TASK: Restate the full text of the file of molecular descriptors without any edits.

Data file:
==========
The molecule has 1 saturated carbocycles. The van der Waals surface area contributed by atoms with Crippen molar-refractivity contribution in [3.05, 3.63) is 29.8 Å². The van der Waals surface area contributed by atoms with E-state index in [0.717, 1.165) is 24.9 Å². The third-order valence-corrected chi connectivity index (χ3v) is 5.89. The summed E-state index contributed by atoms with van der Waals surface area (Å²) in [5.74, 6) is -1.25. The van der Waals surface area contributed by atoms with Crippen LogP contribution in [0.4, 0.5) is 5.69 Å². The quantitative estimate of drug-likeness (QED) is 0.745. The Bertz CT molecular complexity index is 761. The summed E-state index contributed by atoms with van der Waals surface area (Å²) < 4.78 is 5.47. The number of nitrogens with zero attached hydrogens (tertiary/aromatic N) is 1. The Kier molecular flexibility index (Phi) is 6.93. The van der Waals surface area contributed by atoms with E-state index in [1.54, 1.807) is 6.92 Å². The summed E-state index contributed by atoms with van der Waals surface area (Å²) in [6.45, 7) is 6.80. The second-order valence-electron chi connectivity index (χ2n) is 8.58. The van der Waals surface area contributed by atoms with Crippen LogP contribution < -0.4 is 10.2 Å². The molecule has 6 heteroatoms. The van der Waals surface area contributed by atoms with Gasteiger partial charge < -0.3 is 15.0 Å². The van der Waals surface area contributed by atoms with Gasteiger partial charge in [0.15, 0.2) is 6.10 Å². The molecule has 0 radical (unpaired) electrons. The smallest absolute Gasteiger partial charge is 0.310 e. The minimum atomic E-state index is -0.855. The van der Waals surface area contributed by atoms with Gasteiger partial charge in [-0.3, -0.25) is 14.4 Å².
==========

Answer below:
The molecule has 1 saturated carbocycles. The van der Waals surface area contributed by atoms with Crippen molar-refractivity contribution in [3.05, 3.63) is 29.8 Å². The van der Waals surface area contributed by atoms with E-state index in [0.717, 1.165) is 24.9 Å². The third-order valence-corrected chi connectivity index (χ3v) is 5.89. The summed E-state index contributed by atoms with van der Waals surface area (Å²) in [5.74, 6) is -1.25. The van der Waals surface area contributed by atoms with Crippen LogP contribution in [0.4, 0.5) is 5.69 Å². The quantitative estimate of drug-likeness (QED) is 0.745. The Bertz CT molecular complexity index is 761. The summed E-state index contributed by atoms with van der Waals surface area (Å²) < 4.78 is 5.47. The number of nitrogens with zero attached hydrogens (tertiary/aromatic N) is 1. The Kier molecular flexibility index (Phi) is 6.93. The van der Waals surface area contributed by atoms with E-state index in [1.54, 1.807) is 6.92 Å². The summed E-state index contributed by atoms with van der Waals surface area (Å²) in [6.45, 7) is 6.80. The second-order valence-electron chi connectivity index (χ2n) is 8.58. The van der Waals surface area contributed by atoms with Crippen LogP contribution < -0.4 is 10.2 Å². The molecule has 6 heteroatoms. The van der Waals surface area contributed by atoms with Gasteiger partial charge < -0.3 is 15.0 Å². The van der Waals surface area contributed by atoms with Gasteiger partial charge in [0.15, 0.2) is 6.10 Å². The molecule has 0 radical (unpaired) electrons. The smallest absolute Gasteiger partial charge is 0.310 e. The minimum atomic E-state index is -0.855. The van der Waals surface area contributed by atoms with Gasteiger partial charge in [-0.3, -0.25) is 14.4 Å².